The Middle East Channel
No hope for Moscow talks without reciprocity
This week, a European diplomat exuberantly told The Washington Post‘s David Ignatius that Iran had "backed down" from its threat to pull out of talks scheduled to be held in Moscow if lower level talks did not take place first. The diplomat added, "the formula we have agreed [upon] is that they [Iran] will engage ...
This week, a European diplomat exuberantly told The Washington Post‘s David Ignatius that Iran had "backed down" from its threat to pull out of talks scheduled to be held in Moscow if lower level talks did not take place first. The diplomat added, "the formula we have agreed [upon] is that they [Iran] will engage in the substance of our proposal. In turn we will think a bit about their ideas."
While it is unclear exactly how avoiding preparatory talks before Moscow represents a "diplomatic victory," as the diplomat said, it is natural for the West to strike a confident posture before the negotiations. However, if this show of confidence is really just arrogance — as suggested by the notion that Western powers need only think "a bit" about Iran’s objectives — then the negotiations are very unlikely to succeed.
Recently, Iran’s top negotiator, Saeed Jalili, said he is ready to engage with a proposal for Iran to ship out its stockpile of 20 percent uranium. Exporting this uranium would be a major concession that would eliminate Iran’s potential shortcut for building a nuclear bomb. Substantially reducing Iran’s capability to rapidly develop nuclear weapons in this way would also help diminish the risk of war, lower oil prices, and create time and space for a larger diplomatic agreement after the U.S. elections.
However, to win such a major concession, Western powers must be ready to offer something of strategic value in return. Iran has little incentive to offer concessions if they will only be met by more sanctions and economic hardship.
Any sanctions relief would almost certainly have to come from Europe, since election year politics and Congressional legislation severely curtail President Obama’s ability to provide sanctions relief as part of any diplomatic agreement. Therefore, the European Union should be prepared to offer to delay its impending sanctions, at least on its shipping insurers, and the United States must be prepared to tacitly support this move in return for Iranian concessions. Without such reciprocity, the talks in Moscow will not succeed.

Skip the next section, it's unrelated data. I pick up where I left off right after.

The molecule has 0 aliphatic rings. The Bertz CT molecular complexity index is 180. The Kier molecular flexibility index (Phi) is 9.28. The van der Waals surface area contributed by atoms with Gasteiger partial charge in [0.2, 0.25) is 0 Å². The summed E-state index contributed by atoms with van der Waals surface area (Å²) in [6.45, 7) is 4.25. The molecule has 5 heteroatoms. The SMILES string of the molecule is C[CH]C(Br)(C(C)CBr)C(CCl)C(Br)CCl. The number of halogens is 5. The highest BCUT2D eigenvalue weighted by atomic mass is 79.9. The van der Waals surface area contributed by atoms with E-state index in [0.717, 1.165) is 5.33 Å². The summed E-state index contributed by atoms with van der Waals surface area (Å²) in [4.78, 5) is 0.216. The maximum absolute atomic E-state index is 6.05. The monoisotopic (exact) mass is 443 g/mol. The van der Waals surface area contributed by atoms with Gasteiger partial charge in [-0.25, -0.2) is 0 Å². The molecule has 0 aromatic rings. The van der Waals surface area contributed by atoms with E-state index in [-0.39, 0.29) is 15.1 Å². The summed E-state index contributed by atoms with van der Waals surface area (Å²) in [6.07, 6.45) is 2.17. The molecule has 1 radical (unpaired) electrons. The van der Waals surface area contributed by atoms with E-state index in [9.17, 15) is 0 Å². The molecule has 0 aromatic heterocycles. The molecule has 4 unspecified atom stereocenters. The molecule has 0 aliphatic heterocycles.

A delay in the impending sanctions in no way removes the economic pressure on Iran. The mere threat of future sanctions has already reduced Iran’s oil exports by 25 percent — delaying their implementation is not going to undo this effect. In addition, there are serious concerns that European sanctions on shipping companies insuring Iranian oil will take too much oil off the world market and cause global energy prices to spike. For this reason alone, the UK has already pushed for the shipping sanctions to be delayed.
The European Union has not given any indication yet that it is willing to halt or delay the oil sanctions that are scheduled to take effect at the end of the month. If Europe maintains this position and does not give Iran a face-saving avenue to relieve the pressure of sanctions, Iran will not agree to major concessions — further escalating an already dangerous situation in an attempt to force the United States and the EU to adopt a more accommodating stance.
Iran is already signaling what that escalation could look like with the recent announcement that it is planning to develop nuclear-powered submarines. Normally, such an oversized claim would not merit much attention, but such plans could provide Iran a pretext to enrich its uranium to the level needed to make nuclear weapons, since many nuclear-power submarines use such fuel. In doing so, Iran’s leaders could dramatically increase pressure on Western powers to accept a diplomatic deal that gives the West what it needs (more intrusive inspections by international monitors and caps on its enrichment activities), but not everything it wants (no enrichment in Iran). As risky as that would be, Iran’s supreme leader would likely find it preferable to the alternatives of a humiliating capitulation or slow strangulation by international sanctions.
Iran’s leaders may even consider escalation to be the safe bet. They surely know that the United States is reluctant to initiate a conflict that would make gas prices skyrocket, and unwilling to rally support behind the Iranian regime or endanger U.S. troops in the region. In addition, an attack would give Iran justification to kick out international inspectors and covertly develop a nuclear deterrent in such a way that would be extremely difficult to detect and stop without a ground invasion of a country three times larger than Iraq.
The United States and Europe have two options: they can simultaneously reduce the odds of war and of Iran acquiring nuclear weapons; buy time for diplomacy; help the global economy by relieving pressure on oil prices; and maintain leverage for future negotiations. Or they can further put the screws to Iran, and face the uncertain consequences of an escalating crisis that could end in a devastating war. Their choice will soon be clear.
David Elliott is Assistant Policy Director at the National Iranian American Council. Roshan Alemi is an intern at the National Iranian American Council.